“He drinks nectar and complains to the gods,” said the Major softly, “why can’t we, too, drink?”
They had theirs on a table which the porter set between them. The train moved on before they had finished. “We’ll be in Charlottesville in less than an hour,” the conductor announced.
“Is that where we get off, Paine?”
“One mile beyond. Are they going to meet you?”
“I’ll get a station wagon.”
Young Paine grinned. “There aren’t any. But if Mother knows you’re coming she’ll send down. And anyhow she expects me.”
“After a year in France—it will be a warm welcome——”
“A wet one, but I love the rain, and the red mud, every blooming inch of it.”
“Of course you do. Just as I love the dust of the desert.”
They spoke, each of them, with a sort of tense calmness. One doesn’t confess to a lump in one’s throat.
The little man, Kemp, was brushing things in the aisle. He was hot but unconquered. Having laid out the belongings of the man he served, he took a sudden recess, and came back with a fresh collar, a wet but faultless pompadour, and a suspicion of powder on his small nose.
“All right, sir, we’ll be there in fifteen minutes, sir,” they heard him say, as he was swallowed up by the yawning door.
Fifteen minutes later when the train slowed up, there emerged from the drawing-room a man some years older than Randolph Paine, and many years younger than Major Prime. He was good-looking, well-dressed, but apparently in a very bad temper. Kemp, in an excited, Skye-terrier manner, had gotten the bags together, had a raincoat over his arm, had an umbrella handy, had apparently foreseen every contingency but one.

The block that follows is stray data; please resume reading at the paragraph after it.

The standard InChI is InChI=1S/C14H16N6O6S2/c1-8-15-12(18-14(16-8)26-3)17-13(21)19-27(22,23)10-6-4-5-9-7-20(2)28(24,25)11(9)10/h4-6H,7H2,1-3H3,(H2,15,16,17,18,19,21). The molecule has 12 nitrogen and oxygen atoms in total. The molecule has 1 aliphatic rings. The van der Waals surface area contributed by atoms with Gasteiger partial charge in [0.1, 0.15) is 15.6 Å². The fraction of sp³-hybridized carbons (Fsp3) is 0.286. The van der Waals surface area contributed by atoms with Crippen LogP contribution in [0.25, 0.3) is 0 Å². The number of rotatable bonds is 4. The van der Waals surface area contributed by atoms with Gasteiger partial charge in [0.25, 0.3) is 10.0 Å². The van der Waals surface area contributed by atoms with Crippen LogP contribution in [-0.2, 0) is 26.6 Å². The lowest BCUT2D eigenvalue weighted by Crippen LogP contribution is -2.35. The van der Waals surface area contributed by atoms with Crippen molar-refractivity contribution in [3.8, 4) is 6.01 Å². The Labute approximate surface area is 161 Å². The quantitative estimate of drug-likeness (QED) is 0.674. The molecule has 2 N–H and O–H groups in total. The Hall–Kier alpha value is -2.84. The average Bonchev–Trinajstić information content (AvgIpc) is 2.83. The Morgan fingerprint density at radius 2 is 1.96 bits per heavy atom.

“Great guns, Kemp, why are we getting off here?”
“The conductor said it was nearer, sir.”
Randolph Paine was already hanging on the step, ready to drop the moment the train stopped. He had given the porter an extra tip to look after Major Prime. “He isn’t used to that crutch, yet. He’d hate it if I tried to help him.”
The rain having drizzled for hours, condensed suddenly in a downpour. When the train moved on, the men found themselves in a small and stuffy waiting-room. Around the station platform was a sea of red mud. Misty hills shot up in a circle to the horizon. There was not a house in sight. There was not a soul in sight except the agent who knew young Paine. No one having come to meet them, he suggested the use of the telephone.
In the meantime Kemp was having a hard time of it. “Why in the name of Heaven didn’t we get off at Charlottesville,” his master was demanding.
“The conductor said this was nearer, sir,” Kemp repeated. His response had the bounding quality of a rubber ball. “If you’ll sit here and make yourself comfortable, Mr. Dalton, I’ll see what I can do.”